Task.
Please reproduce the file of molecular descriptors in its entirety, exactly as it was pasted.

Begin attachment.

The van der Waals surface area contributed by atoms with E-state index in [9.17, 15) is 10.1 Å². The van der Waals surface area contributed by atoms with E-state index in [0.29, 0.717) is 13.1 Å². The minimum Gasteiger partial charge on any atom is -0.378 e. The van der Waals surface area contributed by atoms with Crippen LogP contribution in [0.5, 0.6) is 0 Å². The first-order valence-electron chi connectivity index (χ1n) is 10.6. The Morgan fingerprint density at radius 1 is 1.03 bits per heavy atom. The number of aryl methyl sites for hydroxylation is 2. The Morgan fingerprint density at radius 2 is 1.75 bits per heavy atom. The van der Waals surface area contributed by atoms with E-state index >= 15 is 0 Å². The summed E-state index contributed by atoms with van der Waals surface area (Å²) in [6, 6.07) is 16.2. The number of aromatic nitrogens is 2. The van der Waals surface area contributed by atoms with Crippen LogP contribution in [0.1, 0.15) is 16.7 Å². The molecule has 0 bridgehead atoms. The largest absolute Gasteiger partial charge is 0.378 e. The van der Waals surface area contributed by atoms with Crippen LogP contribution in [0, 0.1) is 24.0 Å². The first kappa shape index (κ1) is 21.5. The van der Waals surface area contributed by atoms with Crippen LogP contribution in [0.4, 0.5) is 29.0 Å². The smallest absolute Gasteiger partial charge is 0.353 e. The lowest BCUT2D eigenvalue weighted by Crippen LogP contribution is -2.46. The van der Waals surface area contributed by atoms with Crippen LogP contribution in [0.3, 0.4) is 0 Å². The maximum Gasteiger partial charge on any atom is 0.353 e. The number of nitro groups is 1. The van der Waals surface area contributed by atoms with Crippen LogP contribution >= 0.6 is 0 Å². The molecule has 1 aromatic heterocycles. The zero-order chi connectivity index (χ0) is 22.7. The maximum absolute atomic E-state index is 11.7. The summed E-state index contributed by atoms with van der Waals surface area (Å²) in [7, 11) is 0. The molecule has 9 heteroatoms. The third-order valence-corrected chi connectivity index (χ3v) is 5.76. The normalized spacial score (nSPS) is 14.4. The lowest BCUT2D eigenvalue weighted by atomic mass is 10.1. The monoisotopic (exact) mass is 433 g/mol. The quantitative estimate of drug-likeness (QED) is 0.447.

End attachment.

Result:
The van der Waals surface area contributed by atoms with E-state index in [9.17, 15) is 10.1 Å². The van der Waals surface area contributed by atoms with E-state index in [0.29, 0.717) is 13.1 Å². The minimum Gasteiger partial charge on any atom is -0.378 e. The van der Waals surface area contributed by atoms with Crippen LogP contribution in [0.5, 0.6) is 0 Å². The first-order valence-electron chi connectivity index (χ1n) is 10.6. The Morgan fingerprint density at radius 1 is 1.03 bits per heavy atom. The number of aryl methyl sites for hydroxylation is 2. The Morgan fingerprint density at radius 2 is 1.75 bits per heavy atom. The van der Waals surface area contributed by atoms with E-state index >= 15 is 0 Å². The summed E-state index contributed by atoms with van der Waals surface area (Å²) in [6, 6.07) is 16.2. The number of aromatic nitrogens is 2. The van der Waals surface area contributed by atoms with Crippen LogP contribution in [0.1, 0.15) is 16.7 Å². The molecule has 0 bridgehead atoms. The largest absolute Gasteiger partial charge is 0.378 e. The van der Waals surface area contributed by atoms with Crippen LogP contribution in [0, 0.1) is 24.0 Å². The first kappa shape index (κ1) is 21.5. The van der Waals surface area contributed by atoms with Crippen LogP contribution in [0.4, 0.5) is 29.0 Å². The smallest absolute Gasteiger partial charge is 0.353 e. The lowest BCUT2D eigenvalue weighted by Crippen LogP contribution is -2.46. The van der Waals surface area contributed by atoms with Crippen LogP contribution in [0.3, 0.4) is 0 Å². The maximum Gasteiger partial charge on any atom is 0.353 e. The number of nitro groups is 1. The van der Waals surface area contributed by atoms with Crippen LogP contribution >= 0.6 is 0 Å². The molecule has 1 aromatic heterocycles. The zero-order chi connectivity index (χ0) is 22.7. The maximum absolute atomic E-state index is 11.7. The summed E-state index contributed by atoms with van der Waals surface area (Å²) in [7, 11) is 0. The molecule has 9 heteroatoms. The third-order valence-corrected chi connectivity index (χ3v) is 5.76. The normalized spacial score (nSPS) is 14.4. The lowest BCUT2D eigenvalue weighted by atomic mass is 10.1. The monoisotopic (exact) mass is 433 g/mol. The quantitative estimate of drug-likeness (QED) is 0.447.